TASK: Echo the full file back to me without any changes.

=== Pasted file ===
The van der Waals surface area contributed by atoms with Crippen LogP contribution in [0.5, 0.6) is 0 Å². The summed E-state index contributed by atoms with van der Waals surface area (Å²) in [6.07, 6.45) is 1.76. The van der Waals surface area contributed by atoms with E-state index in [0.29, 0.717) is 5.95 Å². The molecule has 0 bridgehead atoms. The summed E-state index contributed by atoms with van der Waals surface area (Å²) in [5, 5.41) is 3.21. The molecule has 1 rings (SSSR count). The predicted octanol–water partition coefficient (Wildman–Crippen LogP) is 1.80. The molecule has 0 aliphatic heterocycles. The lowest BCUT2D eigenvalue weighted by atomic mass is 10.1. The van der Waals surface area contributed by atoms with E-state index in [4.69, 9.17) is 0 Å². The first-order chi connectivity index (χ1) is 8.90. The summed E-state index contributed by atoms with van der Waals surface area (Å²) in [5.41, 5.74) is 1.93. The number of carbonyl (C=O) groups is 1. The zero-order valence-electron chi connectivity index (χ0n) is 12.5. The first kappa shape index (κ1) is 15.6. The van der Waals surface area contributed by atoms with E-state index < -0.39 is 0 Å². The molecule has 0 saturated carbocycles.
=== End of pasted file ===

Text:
The van der Waals surface area contributed by atoms with Crippen LogP contribution in [0.5, 0.6) is 0 Å². The summed E-state index contributed by atoms with van der Waals surface area (Å²) in [6.07, 6.45) is 1.76. The van der Waals surface area contributed by atoms with E-state index in [0.29, 0.717) is 5.95 Å². The molecule has 0 bridgehead atoms. The summed E-state index contributed by atoms with van der Waals surface area (Å²) in [5, 5.41) is 3.21. The molecule has 1 rings (SSSR count). The predicted octanol–water partition coefficient (Wildman–Crippen LogP) is 1.80. The molecule has 0 aliphatic heterocycles. The lowest BCUT2D eigenvalue weighted by atomic mass is 10.1. The van der Waals surface area contributed by atoms with E-state index in [4.69, 9.17) is 0 Å². The first-order chi connectivity index (χ1) is 8.90. The summed E-state index contributed by atoms with van der Waals surface area (Å²) in [5.41, 5.74) is 1.93. The number of carbonyl (C=O) groups is 1. The zero-order valence-electron chi connectivity index (χ0n) is 12.5. The first kappa shape index (κ1) is 15.6. The van der Waals surface area contributed by atoms with E-state index < -0.39 is 0 Å². The molecule has 0 saturated carbocycles.